FOR IMMEDIATE RELEASE
EL MIRAGE DRY LAKE, Calif., July 29, 1997 -- A new aircraft design concept called Blended-Wing-Body (BWB) was demonstrated here today with the flight of a sub-scale aircraft before a group of leaders from the National Aeronautics and Space Administration (NASA), McDonnell Douglas (NYSE: MD) and Stanford University.
The remotely piloted aircraft, with a 17-foot wingspan, was designed and built at Stanford University in Palo Alto, Calif., to evaluate flight control laws and flying characteristics of the BWB concept, in which the forward body blends into the wing in a single structure. This concept allows a significant reduction in drag, lowers aircraft structural weight, enhances lift characteristics and allows an aircraft to operate more efficiently and at lower costs than a conventional design with a separate wing and fuselage.
Those attending the demonstration included representatives from NASA, the Federal Aviation Administration, the Department of Defense, Stanford, General Electric, Pratt & Whitney, Honeywell, Boeing and McDonnell Douglas.
The aircraft is a six percent scale version of a conceptual passenger or cargo aircraft with a 280-foot wingspan. In its passenger version, it would be able to carry 800 passengers more than 7,000 nautical miles. The cargo versions could carry 231,000 pounds of payload more than 7,000 nautical miles.
The flight of this aircraft, a testbed primarily for flight controls, is another phase of BWB research that has been conducted since 1991 by a government-industry-academia team. This aircraft’s on-board flight control computer automatically adjusts the trailing edge control surfaces, resulting in conventional flying qualities for this unconventional aircraft configuration. The current research contract with NASA Langley Research Center is for $2.3 million over a three-year period.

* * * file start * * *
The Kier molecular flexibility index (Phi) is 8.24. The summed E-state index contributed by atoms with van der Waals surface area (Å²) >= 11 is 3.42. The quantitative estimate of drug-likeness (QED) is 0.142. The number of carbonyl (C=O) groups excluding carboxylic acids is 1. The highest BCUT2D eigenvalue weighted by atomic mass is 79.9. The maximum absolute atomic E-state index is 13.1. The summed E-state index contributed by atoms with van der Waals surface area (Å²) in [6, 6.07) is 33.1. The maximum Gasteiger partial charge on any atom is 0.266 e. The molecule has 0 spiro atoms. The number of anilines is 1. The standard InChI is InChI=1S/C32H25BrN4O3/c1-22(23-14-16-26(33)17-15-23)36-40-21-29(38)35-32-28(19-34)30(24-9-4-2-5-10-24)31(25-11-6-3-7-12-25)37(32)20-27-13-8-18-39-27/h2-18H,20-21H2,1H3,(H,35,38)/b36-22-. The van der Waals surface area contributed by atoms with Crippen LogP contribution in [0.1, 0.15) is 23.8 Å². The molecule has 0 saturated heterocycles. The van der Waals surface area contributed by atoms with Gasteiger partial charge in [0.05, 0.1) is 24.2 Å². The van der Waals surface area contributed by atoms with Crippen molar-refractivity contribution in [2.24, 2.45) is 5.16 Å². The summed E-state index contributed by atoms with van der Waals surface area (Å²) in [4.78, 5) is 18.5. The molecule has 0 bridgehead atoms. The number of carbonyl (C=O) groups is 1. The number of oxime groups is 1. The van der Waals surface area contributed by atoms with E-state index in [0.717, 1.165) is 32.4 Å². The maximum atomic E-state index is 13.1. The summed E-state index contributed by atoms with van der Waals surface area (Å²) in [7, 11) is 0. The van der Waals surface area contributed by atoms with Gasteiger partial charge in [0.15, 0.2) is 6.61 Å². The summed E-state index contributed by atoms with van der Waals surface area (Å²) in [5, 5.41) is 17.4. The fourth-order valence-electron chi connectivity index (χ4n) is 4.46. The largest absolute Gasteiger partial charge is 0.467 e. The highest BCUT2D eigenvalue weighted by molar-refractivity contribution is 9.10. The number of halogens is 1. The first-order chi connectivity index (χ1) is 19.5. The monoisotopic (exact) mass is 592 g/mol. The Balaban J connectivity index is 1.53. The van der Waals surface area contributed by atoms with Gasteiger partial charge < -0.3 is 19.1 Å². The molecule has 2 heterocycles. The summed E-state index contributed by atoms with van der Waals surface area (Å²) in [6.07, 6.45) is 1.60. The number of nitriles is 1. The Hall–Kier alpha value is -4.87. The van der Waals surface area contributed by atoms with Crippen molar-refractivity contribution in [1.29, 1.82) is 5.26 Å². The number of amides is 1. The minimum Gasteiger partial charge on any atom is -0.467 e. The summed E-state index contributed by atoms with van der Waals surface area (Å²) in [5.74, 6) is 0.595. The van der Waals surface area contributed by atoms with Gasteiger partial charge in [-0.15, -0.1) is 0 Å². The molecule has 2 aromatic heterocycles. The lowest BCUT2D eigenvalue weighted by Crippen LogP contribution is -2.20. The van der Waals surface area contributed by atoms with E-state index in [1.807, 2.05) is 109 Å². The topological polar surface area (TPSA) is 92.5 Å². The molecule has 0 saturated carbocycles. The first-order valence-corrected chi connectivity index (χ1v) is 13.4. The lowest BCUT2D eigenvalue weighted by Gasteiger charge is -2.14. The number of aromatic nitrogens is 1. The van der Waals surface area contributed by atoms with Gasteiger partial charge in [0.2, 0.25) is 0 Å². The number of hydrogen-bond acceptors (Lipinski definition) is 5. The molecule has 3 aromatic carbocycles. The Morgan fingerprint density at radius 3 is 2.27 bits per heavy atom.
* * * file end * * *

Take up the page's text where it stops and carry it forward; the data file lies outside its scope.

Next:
Other members of the team are NASA Lewis Research Center, Stanford, University of Southern California in Los Angeles, University of Florida in Gainesville and Clark Atlanta University in Georgia. Dr. Robert Liebeck of McDonnell Douglas' Advanced Transport Aircraft Systems group in Long Beach, Calif., is the BWB program manager.
The sub-scale aircraft was designed and built under the direction of Dr. Ben Tigner, a post-doctoral research affiliate at Stanford's Department of Aeronautics and Astronautics, with the assistance of a number of graduate students. Pilot for the research flights is Bill Watson of Simi Valley, Calif., an experienced radio-controlled model pilot.
A number of additional flights of the aircraft are planned to better understand the flight control characteristics and general flying qualities of the aircraft. Data obtained during the flights is transmitted to the ground and recorded in the aircraft and downloaded to a laptop computer for further analysis after each flight.
In addition to this aircraft, other BWB research performed during 1997 included a wind-tunnel test at NASA Langley's National Transonic facility, where theoretical predictions were validated. Low-speed wind tunnel tests are planned for later this year, also at NASA Langley.
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